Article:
Off-Campus Application:

  1. Visit the AUD website http://www.aud.ac.in; you will be directed to the Online Registration page.
  2. You will be required to register with avalid E-mail ID, to which a password will be sent. You can then log-in to fill your application form by entering the E-mail ID and the password provided.
  3. Fill in required details in the online application form. Further detailed instructions for filling the form are provided on the website.Verify the data entered. No data can be modified after the registration is confirmed.
  4. Thereafter, you will be asked to pay the application fee through Internet Payment Gateway. Confirm payment through credit card / debit card or internet banking.
  5. After successful online payment, you will be directed back to the admission website. A page (Acknowledgement) will appear stating the candidate's name, registration number, address, space for photograph and space for signature. You will need a scanned copy of yourpassport size photo and signature to upload at this point in the application form.
  6. If you are not able to upload your photograph and signature, take a printout of the page, affix your recent passport size colour photograph, and put your signature or thumb impression at appropriate places. Send the completed application form to the address given below in 7).
  7. In case you are paying application fee by DD, you must send the DD (made in favour of 'Ambedkar University Delhi'), along with a print out of the application filled by you to:

The Admissions Office,
Ambedkar University Delhi,
Lothian Road, Kashmere Gate,
Delhi-110006

The hard copy of your application form, must reach AUD by post, latest by 22 June 2013.

On campus application:

Assistance is available at AUD campus, to help you fill the computerised application form and apply for admission:

  1. Visit the AUD campus at Kashmere Gate with the necessary documents and information required to complete the application form.
  2. You must first make the payment for the application fees at the Admissions office. You may pay your application fee in cash or through a Demand Draft drawn in favour of “Ambedkar University Delhi”, payable at New Delhi. (You are advised to keep the cash payment receipt or demand draft details in hand while filling the application form.)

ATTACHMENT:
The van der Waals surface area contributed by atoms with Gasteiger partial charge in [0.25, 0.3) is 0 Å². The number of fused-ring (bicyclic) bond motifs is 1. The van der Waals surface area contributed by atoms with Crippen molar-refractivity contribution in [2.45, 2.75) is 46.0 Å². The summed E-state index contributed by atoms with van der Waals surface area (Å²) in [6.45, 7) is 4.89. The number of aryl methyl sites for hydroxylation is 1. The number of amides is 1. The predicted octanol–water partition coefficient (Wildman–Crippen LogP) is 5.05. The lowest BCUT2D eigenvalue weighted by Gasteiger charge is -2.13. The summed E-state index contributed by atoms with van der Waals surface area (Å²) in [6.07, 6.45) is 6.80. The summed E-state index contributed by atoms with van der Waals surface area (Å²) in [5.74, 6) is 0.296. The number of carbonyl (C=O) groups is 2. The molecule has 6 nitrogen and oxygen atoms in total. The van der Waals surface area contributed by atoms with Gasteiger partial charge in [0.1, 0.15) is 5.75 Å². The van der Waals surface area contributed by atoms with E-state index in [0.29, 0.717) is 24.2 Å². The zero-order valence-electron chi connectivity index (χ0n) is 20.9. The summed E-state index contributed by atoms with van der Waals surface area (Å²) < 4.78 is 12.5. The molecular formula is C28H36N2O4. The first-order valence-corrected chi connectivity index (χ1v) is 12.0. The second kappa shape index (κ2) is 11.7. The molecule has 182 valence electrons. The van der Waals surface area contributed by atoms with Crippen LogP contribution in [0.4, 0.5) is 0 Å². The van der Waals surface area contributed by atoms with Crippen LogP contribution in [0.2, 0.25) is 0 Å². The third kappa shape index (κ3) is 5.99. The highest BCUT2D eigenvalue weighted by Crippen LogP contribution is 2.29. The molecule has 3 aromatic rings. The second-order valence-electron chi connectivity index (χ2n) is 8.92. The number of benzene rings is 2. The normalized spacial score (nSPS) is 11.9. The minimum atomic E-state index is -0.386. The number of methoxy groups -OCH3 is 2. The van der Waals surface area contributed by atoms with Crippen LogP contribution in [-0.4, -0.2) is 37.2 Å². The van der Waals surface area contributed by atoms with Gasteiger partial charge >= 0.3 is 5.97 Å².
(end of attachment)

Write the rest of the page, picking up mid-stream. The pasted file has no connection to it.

3. Proceed to help desk at the admission office to fill your computerised application form. You will be required to follow all the steps that are to be followed in case of off-campus application. Keep ready the scanned copy of your passport size photo and signature and all other information and Caste/Category Certificate (if applicable). You will also need the original passport size photo to affix onthe printed copy of the form.

NOTE: The application process must be completed by 22ndJune 2013 and the Demand Draft paid for application must be submitted in hand or sent by post to reach the University office by 4 p.m. on 22 June 2013.

Selection & Admission Procedure

  1. The final selection for admission will be made on the basis of merit in accordance with the procedures and guidelines of the University.
  2. The Merit List will be prepared on the basis of the marks obtained by the student in the best four subjects, which should not include any vocational subject in the class XII Board Examination. For details of academic and vocational subjects students may consult the table on Page 23-24 of the SUS Bulletin.
  3. In order to obtain parity among the marks secured by students from different streams, while computing marks for the merit list, 4% of marks obtained in 10 + 2 would be deducted in the case of students from Science stream and 5% in the case of students from Commerce stream.
  4. Successful candidates will be required to submit
    1. A certificate of their date of birth
    2. Attested copies of a character certificate from the Head of the Institution last attended
    3. Transcript of marks and certificate of the last examination passed,
    4. Certificates of belonging to a reserved category, where applicable.

They will be required to bring their original certificates for verification at the time of admission. They will also have to submit affidavits, both personal and from their parent/ guardian, in the format provided on the website of the anti-ragging regulations.

Students must note that no acknowledgement or any other communication will be sent to individual candidates. Candidates must consult the website and/or the notice boards of the University for checking the status of their application.

Admission Updates

Online Application Form